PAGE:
The Majority Of People Employed By The Federal Government Aren’t Federal Employees

While ‘the size of the federal government’ is an eternal shibboleth, along with its cousin, the lazy federal employee, the majority of people employed by the federal government are private contractors, and not federal workers (boldface mine):

A new study on “The True Size of Government,” by Paul C. Light, professor of public service at New York University, says the government’s “blended” workforce is 7 to 9 million strong — including contractors and grantees…

Broken down, the 9 million included about 2 million employees, 3.7 million contractors, 1.6 million grant employees, 1.3 million active duty military personnel and 500,000 Postal Service employees in 2015. The 7 million excludes the Postal Service, which does not receive congressional appropriations for its operations, and the military….

“I suspect many taxpayers have no understanding that their tax dollars pay for 3.7 million private sector employees,” Reardon said. “The work of federal employees, on the other hand, is transparent and accountable.”

An important takeaway is “the study reminds us that the nation depends on a very large blended workforce that includes many more contract and grant employees than federal civil servants. It is easy to say the civil service is too big, but it is only part of the workforce needed to faithfully execute the laws,” Light said.

There’s an accountability issue as well:

But Light does raise a serious issue about the impact of so many non-employees.

“Although Washington’s blended workforce has an imperative role in the nation’s success, it may have grown so large and poorly sorted that it has become a threat to the very liberty it protects,” Light wrote. “With 7 to 9 million employees, the federal government’s blended workforce may have become too complicated and codependent to control.”

“I think we’ve gotten close to it,” he said later, adding the use of private security forces by the military as an example.

The threat to liberty, he explained, “comes from the pressure to maintain and expand missions that are primarily for the benefit of one or more parts of the blended workforce and not necessarily for the benefit of the public.”

Think private prisons. Commercial prison operators have a financial incentive to get and keep people locked up, deprived of their liberty.

Tony Reardon, president of the National Treasury Employees Union, pointed to the IRS mandate to use private debt-collection agencies. “Twice this program has failed because of high cost and poor quality,” Reardon said, “yet Congress ignored the history and ordered a third attempt, knowing that highly trained federal employees are better equipped to collect the debts and uniquely authorized to provide assistance and options to low-income taxpayers.”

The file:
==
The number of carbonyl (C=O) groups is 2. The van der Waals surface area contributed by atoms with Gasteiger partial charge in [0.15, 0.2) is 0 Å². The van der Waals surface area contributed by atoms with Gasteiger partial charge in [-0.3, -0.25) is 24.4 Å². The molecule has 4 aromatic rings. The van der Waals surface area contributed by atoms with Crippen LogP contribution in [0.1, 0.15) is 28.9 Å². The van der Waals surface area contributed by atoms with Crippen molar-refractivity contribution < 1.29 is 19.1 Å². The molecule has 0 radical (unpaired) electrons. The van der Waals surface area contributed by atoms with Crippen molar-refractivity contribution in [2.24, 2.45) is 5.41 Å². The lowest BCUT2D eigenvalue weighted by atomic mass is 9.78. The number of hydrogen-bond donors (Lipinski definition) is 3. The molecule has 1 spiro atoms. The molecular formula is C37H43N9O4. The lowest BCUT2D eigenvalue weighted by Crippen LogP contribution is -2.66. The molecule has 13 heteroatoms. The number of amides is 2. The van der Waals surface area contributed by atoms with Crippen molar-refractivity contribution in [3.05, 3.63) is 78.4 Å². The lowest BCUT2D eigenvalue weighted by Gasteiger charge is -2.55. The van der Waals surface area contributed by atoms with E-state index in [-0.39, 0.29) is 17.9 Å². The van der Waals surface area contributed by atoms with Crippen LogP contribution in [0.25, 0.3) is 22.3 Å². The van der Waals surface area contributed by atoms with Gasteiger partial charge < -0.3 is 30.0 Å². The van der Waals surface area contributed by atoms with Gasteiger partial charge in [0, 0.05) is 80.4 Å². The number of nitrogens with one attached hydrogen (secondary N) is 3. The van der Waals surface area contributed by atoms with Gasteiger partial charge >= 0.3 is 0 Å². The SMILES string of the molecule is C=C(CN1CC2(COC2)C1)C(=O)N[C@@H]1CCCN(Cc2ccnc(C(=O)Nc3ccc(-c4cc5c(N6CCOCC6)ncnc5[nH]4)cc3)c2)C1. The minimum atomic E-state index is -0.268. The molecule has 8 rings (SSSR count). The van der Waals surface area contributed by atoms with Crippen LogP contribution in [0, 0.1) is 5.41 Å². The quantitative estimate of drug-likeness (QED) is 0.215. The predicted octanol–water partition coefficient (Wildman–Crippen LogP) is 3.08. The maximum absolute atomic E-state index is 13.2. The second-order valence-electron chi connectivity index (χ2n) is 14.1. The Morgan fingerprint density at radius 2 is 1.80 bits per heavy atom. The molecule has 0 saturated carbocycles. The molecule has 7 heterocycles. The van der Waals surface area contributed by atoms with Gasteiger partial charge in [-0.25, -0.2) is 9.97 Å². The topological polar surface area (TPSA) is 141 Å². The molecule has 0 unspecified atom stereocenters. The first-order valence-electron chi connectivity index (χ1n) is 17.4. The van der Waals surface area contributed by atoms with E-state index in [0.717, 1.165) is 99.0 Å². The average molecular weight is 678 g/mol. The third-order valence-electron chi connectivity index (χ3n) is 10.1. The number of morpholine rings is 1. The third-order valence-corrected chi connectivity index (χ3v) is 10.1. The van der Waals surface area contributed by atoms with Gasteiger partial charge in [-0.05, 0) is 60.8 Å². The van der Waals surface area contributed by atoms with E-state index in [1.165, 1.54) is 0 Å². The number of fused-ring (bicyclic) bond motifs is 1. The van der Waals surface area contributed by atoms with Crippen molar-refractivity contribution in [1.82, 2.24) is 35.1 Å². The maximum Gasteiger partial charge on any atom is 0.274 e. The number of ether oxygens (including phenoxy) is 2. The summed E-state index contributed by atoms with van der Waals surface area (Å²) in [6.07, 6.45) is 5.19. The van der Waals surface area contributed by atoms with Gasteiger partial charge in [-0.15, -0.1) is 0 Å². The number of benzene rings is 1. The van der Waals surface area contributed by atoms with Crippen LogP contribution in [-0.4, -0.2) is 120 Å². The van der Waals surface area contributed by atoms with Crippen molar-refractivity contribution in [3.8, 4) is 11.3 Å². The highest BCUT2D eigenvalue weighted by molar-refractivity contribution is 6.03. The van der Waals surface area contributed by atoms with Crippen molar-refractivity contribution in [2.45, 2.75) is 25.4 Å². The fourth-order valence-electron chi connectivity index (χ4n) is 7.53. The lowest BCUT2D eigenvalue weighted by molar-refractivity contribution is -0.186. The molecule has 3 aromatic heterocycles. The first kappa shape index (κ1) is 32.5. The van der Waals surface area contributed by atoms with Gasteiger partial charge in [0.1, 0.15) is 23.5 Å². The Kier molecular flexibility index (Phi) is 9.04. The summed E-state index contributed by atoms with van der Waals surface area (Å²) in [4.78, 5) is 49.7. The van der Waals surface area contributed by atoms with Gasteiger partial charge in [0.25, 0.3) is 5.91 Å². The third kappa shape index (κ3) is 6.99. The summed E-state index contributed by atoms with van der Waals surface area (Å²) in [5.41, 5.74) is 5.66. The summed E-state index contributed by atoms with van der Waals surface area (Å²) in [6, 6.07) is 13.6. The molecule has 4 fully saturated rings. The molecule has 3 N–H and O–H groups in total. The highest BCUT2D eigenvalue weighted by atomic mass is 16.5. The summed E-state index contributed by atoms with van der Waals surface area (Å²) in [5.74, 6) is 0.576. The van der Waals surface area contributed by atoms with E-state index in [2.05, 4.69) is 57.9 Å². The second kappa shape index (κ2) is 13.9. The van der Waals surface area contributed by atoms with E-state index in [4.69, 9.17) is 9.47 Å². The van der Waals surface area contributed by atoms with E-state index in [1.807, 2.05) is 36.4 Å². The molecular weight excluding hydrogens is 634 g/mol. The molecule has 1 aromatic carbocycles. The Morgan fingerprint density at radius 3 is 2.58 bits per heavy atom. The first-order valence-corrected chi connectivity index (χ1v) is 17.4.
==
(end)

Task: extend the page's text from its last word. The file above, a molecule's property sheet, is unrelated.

There’s one other thing the use of contractors obscures–Obama actually slashed the federally-funded workforce, despite Republican claims to the contrary:

One of the unknown — or overlooked — points in that debate, Light said, is that President Barack Obama “actually shrunk the true size of government quite dramatically.” From 2010 to 2015, the blended workforce dropped by more than 2 million people, from 11.3 million to 9.1 million, according to the study published by the Volcker Alliance.

This is “contrary to those in the Trump administration who have argued there was a ‘dramatic expansion in the federal workforce’ during the Obama administration,” the report says. It’s also contrary to the image of Ronald Reagan as a small-government president. In 1984, after his third year in office, the total workforce was almost 9.8 million people.

Yes, under Reagan the Republican, federally-funded workers expanded to about 8.7% of the work force, while during Obama’s presidency, the federally-funded workforce shrank to 5.8% of the workforce. Whether or not, that’s a good thing to do macroeconomically is a separate question, but Republicans have always been ‘big government spenders’, as long as military Lernerism, and military Lernerism alone is on the table. But contracting allows them to claim they’re shrinking government, even as they expand it.

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3 Responses to The Majority Of People Employed By The Federal Government Aren’t Federal Employees

  1. jonolan says:

    Yep. I’m actually one of those contractors and, while I like getting my taxdollars back as it were, it’s a messed up system from the ground up.

  2. If you count federal, state, and local, isn’t government the biggest employer in the U.S.?

  3. jonolan says:

    If memory serves me right, the federal government alone is the largest single employer in the US…and that’s discounting the contractors. They employ on average 1.94% of the total US workforce.

    But this is outweighed, if you look at it one way, by the collective States and localities employment figures – just under 4% and just under 10% respectively.

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